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PolyDrainage Help & Info


Polythene (DPM)

What is Polythene? (Damp Proof Membrane)

DPM stands for damp-proof membrane. A damp proof membrane (DPM) is used to create a barrier between a concrete (or screed) subfloor and the floor covering that is laid on top such as wood, ceramic or quartz tiles, laminate, or carpet. This barrier is intended to stop moisture from passing from one to the other.

The Purpose of DPM

DPM is a ‘thick’ plastic sheet mostly 1000 – 1200 gauge polythene material.  The installation of the DPM is extremely important as this acts as a barrier to prevent damp rising up through the substrate, from the ground below.  Care must be taken to ensure:

a) there are no holes or tears in the sheet that could allow water penetration.

b) there is sufficient overlap of sheets by at least 150mm should more than one sheet be required.

The joint should then be taped to ensure a water-tight seal is established.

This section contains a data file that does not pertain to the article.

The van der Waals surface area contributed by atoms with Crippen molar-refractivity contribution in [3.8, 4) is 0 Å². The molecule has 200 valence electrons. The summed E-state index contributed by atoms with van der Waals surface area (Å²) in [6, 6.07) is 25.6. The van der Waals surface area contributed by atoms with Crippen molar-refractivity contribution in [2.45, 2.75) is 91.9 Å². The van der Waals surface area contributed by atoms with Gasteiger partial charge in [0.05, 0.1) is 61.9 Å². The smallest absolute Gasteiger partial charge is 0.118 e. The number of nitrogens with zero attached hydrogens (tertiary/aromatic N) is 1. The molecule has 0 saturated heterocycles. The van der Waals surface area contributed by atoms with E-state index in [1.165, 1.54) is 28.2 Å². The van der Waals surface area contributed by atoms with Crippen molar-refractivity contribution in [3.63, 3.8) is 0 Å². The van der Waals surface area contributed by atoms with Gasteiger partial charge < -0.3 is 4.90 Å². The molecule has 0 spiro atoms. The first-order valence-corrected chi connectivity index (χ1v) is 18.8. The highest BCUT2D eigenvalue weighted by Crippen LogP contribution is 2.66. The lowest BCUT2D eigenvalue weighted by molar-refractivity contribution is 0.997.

We recommend that you ensure the material to be used conforms to the relevant British Standards.  To use a thin, lower grade material and then find you have water ingress at a later stage, could prove to be a VERY expensive mistake.

It is normal that the DPM overlaps with the DPC (Damp Proof Course).  The DPC is normally laid within the bed joint of the brickwork or blockwork, primarily to stop ground damp from rising up the walls by capillary attraction.  The height at which the DPC is installed would normally be a minimum of 150mm above the external ground level.    The DPM should then be folded up the inside wall and lap over onto the DPC thereby forming a continuous water barrier.

Should damp be rising up through the floor, this will should that either there is a defect with the DPM and/or there is no DPM there at all – which of course is most likely with old buildings in particular.

How to apply DPM